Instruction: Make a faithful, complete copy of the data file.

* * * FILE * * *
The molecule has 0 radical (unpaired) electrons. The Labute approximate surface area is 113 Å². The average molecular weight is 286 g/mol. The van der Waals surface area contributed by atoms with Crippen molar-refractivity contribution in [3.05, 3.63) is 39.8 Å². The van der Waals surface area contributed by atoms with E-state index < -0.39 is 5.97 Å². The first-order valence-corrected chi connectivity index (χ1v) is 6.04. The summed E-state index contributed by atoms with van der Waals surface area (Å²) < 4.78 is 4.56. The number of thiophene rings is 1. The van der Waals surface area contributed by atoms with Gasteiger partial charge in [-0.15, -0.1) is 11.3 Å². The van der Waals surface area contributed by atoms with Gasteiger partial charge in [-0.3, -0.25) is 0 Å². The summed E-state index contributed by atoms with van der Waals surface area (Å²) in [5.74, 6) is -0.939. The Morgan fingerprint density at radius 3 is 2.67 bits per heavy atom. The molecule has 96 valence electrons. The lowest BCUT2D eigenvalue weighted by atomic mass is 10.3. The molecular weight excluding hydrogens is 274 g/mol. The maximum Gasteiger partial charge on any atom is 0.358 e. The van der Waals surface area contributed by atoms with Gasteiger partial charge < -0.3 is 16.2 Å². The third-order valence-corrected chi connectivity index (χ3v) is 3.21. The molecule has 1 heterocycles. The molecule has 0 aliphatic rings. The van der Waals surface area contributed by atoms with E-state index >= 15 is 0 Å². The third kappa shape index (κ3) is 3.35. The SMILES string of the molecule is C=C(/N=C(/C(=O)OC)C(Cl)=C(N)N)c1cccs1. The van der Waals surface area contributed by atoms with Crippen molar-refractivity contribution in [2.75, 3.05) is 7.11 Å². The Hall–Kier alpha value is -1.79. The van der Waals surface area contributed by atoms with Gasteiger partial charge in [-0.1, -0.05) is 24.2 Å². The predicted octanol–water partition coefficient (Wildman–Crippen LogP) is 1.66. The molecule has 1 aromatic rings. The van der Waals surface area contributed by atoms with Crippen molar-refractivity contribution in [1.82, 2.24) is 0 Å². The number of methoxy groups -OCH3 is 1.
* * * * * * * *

The molecule has 0 radical (unpaired) electrons. The Labute approximate surface area is 113 Å². The average molecular weight is 286 g/mol. The van der Waals surface area contributed by atoms with Crippen molar-refractivity contribution in [3.05, 3.63) is 39.8 Å². The van der Waals surface area contributed by atoms with E-state index < -0.39 is 5.97 Å². The first-order valence-corrected chi connectivity index (χ1v) is 6.04. The summed E-state index contributed by atoms with van der Waals surface area (Å²) < 4.78 is 4.56. The number of thiophene rings is 1. The van der Waals surface area contributed by atoms with Gasteiger partial charge in [-0.15, -0.1) is 11.3 Å². The van der Waals surface area contributed by atoms with Gasteiger partial charge in [-0.3, -0.25) is 0 Å². The summed E-state index contributed by atoms with van der Waals surface area (Å²) in [5.74, 6) is -0.939. The Morgan fingerprint density at radius 3 is 2.67 bits per heavy atom. The molecule has 96 valence electrons. The lowest BCUT2D eigenvalue weighted by atomic mass is 10.3. The molecular weight excluding hydrogens is 274 g/mol. The maximum Gasteiger partial charge on any atom is 0.358 e. The van der Waals surface area contributed by atoms with Gasteiger partial charge < -0.3 is 16.2 Å². The third-order valence-corrected chi connectivity index (χ3v) is 3.21. The molecule has 1 heterocycles. The molecule has 0 aliphatic rings. The van der Waals surface area contributed by atoms with E-state index >= 15 is 0 Å². The third kappa shape index (κ3) is 3.35. The SMILES string of the molecule is C=C(/N=C(/C(=O)OC)C(Cl)=C(N)N)c1cccs1. The van der Waals surface area contributed by atoms with Crippen molar-refractivity contribution in [2.75, 3.05) is 7.11 Å². The Hall–Kier alpha value is -1.79. The van der Waals surface area contributed by atoms with Gasteiger partial charge in [-0.1, -0.05) is 24.2 Å². The predicted octanol–water partition coefficient (Wildman–Crippen LogP) is 1.66. The molecule has 1 aromatic rings. The van der Waals surface area contributed by atoms with Crippen molar-refractivity contribution in [1.82, 2.24) is 0 Å². The number of methoxy groups -OCH3 is 1.